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January 2017
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What We're Reading
A High Rate of Dolutegravir Side Effects in "Real-World" Settings
By Christopher J. Hoffmann, MD, MPH, Johns Hopkins University School of Medicine 

In my practice, 5% to 15% of the patients I start on dolutegravir (DTG) experience intolerable headaches or insomnia that necessitate a switch to another agent. This level of intolerance is higher than reported from clinical trials. I always wonder whether the patients of other clinicians have had the same "real-world" experience with DTG side effects and now several recent studies shed light on this issue. 

In one study, researchers from the Netherlands (de Boer, et al. PMID: 27824625) reported on the tolerability of DTG among 556 patients initiated on DTG between August 2014 and March 2016. DTG was stopped in 76 patients (13.7%) due to adverse drug reactions after a median of 73 days (range 5-327). The combination of DTG with abacavir (ABC) led to a higher overall discontinuation rate (16.3%). The majority of side effects were neuropsychological or psychiatric (insomnia, headaches, mood alterations, and malaise) and gastrointestinal. Discontinuation for neuropsychiatric side effects was 2.3 times more likely among patients taking DTG plus ABC.

Other researchers have also reported neuropsychiatric side effects with DTG. Researchers in Germany (Hoffmann, et al. PMID: 27860104) evaluated a cohort of 1,704 patients who initiated an ART regimen containing an integrase strand transfer inhibitor (ISTI) between January 2007 and April 2016. The rates of adverse events leading to discontinuation within 12 months were 7.6% for elvitegravir (EVG), 7.6% for DTG, and 3.3% for raltegravir (RAL). Renal side effects were the leading cause of EVG discontinuation (3.5%); neuropsychiatric side effects were most commonly reported with DTG (5.0%). The most common neuropsychiatric symptoms among the 49 patients who discontinued DTG were insomnia and other sleep disturbances, dizziness, headache, poor concentration or slowed thinking, depression, and painful paresthesia.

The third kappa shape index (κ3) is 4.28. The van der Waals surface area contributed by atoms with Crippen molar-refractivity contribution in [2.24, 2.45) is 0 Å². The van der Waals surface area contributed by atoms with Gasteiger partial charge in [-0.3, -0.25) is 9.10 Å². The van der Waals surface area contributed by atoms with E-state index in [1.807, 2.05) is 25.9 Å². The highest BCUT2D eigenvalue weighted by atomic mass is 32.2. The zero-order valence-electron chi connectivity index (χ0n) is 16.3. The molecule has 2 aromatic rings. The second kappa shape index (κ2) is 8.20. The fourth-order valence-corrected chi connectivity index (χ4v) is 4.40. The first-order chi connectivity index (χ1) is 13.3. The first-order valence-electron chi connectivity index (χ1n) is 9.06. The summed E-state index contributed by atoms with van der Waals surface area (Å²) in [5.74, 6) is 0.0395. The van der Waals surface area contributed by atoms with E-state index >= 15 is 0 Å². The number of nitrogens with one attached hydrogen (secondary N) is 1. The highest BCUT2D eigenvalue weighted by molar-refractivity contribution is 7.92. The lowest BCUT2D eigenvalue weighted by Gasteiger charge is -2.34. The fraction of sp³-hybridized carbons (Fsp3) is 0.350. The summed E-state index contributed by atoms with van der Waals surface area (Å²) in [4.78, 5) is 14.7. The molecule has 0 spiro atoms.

An older (2015) case series from France that includes four patients (Kheloufi, et al. PMID: 26372287) described the following symptoms post-DTG-initiation: fatigue and "drunk feeling" in patient 1, headaches and depression in patient 2, worsening psychiatric symptoms in patient 3, and intense headaches (which spontaneously resolved) followed by suicidal ideation in patient 4. 

DTG is a highly potent agent with a high barrier to resistance and unparalleled outcomes in randomized trials (Cahn, et al. PMID: 23830355; Clotet, et al. PMID: 24698485; Walmsley, et al. PMID: 24195548), and it appears to be very well tolerated in most patients who do not experience side effects. For these reasons, it has an important role in current antiretroviral therapy (ART). However, assessing for side effects and correctly identifying DTG as a potential cause of new and unexpected symptoms in the days to weeks after initiating this drug is essential to optimal care. My experience with the side effects with DTG has taken a little of the shine off this potent agent and has led me to consider the potential for DTG-associated side effects when selecting a regimen for an ART-nave patient or planning a switch for failure or convenience.    
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HIV Clinical Guidelines Program 
New York State Department of Health AIDS Institute
In collaboration with the Division of Infectious Diseases
Johns Hopkins University School of Medicine

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